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Vital Records Search

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What Does a Vital Records Search Report Include?

With most US states considering vital records as public information, the following data can be found with a simple search by name and state (based on coverage and restrictions): birth information, marriage records & marital status, divorce records, death records, family & relatives, assets, and much more.

Marriages & Divorces

In most US states, the minister or state official who legally marries a couple or the civil office where the event took place issues a marriage certificate. Marriage licenses become matters of public record, being managed and made accessible by the office of the local county clerk where the union was recorded. Similarly, filings in divorce proceedings (including the divorce petition) are typically kept as public records, unless a court agrees to seal them when a couple requests so.

Birth & Death Records

Original birth certificates are usually public records (except adoption cases) unless some birth information is changed, case in which a new record is being issued. Deaths have to be recorded by local health departments within 3 business days of the passing and documented by the state in 5-7 days. Once the information is logged by the State Vital Statistics clerk’s office, it is also acquired by the National Center for Health Statistics (NCHS) for statistical purposes.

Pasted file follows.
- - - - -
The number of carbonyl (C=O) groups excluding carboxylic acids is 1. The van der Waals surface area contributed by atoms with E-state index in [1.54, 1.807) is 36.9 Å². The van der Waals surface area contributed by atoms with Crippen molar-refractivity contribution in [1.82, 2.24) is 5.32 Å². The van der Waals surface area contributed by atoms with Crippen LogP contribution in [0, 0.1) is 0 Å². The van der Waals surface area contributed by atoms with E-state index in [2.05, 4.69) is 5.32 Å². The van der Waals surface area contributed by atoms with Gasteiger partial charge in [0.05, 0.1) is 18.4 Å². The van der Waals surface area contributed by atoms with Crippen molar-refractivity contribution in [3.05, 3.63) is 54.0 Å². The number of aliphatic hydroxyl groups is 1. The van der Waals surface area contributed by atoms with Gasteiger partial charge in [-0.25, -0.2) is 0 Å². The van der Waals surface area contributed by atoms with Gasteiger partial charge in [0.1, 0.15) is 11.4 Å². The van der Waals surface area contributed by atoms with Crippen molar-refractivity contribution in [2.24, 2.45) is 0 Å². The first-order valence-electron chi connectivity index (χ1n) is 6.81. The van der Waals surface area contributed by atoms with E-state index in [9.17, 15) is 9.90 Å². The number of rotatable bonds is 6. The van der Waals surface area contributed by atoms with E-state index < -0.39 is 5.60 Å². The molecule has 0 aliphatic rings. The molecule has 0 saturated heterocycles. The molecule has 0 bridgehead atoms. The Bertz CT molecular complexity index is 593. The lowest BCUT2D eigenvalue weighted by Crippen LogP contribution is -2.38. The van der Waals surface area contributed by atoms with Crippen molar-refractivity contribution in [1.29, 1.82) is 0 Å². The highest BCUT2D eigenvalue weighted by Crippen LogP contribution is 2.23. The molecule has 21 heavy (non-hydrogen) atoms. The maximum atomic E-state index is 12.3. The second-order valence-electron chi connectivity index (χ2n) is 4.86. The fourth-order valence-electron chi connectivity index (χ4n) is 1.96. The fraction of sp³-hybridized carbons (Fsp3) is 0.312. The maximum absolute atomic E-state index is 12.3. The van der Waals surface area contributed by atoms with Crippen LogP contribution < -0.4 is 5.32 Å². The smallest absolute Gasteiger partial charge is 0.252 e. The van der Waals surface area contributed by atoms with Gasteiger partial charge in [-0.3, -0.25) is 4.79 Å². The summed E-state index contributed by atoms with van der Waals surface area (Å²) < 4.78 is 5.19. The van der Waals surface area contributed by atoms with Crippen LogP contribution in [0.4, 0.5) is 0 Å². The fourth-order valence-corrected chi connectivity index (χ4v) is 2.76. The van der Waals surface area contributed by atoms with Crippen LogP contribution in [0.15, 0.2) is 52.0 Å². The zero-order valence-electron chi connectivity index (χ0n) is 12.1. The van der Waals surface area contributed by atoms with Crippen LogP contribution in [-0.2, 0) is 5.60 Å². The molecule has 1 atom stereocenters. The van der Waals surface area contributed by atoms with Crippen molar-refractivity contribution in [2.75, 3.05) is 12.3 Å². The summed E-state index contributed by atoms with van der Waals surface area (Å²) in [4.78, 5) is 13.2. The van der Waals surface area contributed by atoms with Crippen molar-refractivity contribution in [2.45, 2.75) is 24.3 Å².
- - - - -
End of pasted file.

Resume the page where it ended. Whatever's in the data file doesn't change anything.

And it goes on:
Family & Relatives

Our search reports may show immediate family members, spouses, children, parents, siblings, nieces, nephews, aunts, uncles, grandchildren, grandparents. Other blood relatives, in-laws, distant relatives including cousins, second cousins, and great-aunts could also be featured. When contact information such as phone number, last known home/mailing address, the email address is available for all of the above, it will be enclosed in our reports.

Public Records

For an even wider picture, our public records lookup tool automatically scours, identifies, and extracts all available public records linked to someone you’re interested in. The information that could be available might include one’s personal assets acquired before or during a marriage (cars, real estate, aircraft, boats, or businesses), homeownership records, court records, bankruptcy filings, professional licenses, contact information, social & web details, and beyond.

What Are Vital Records?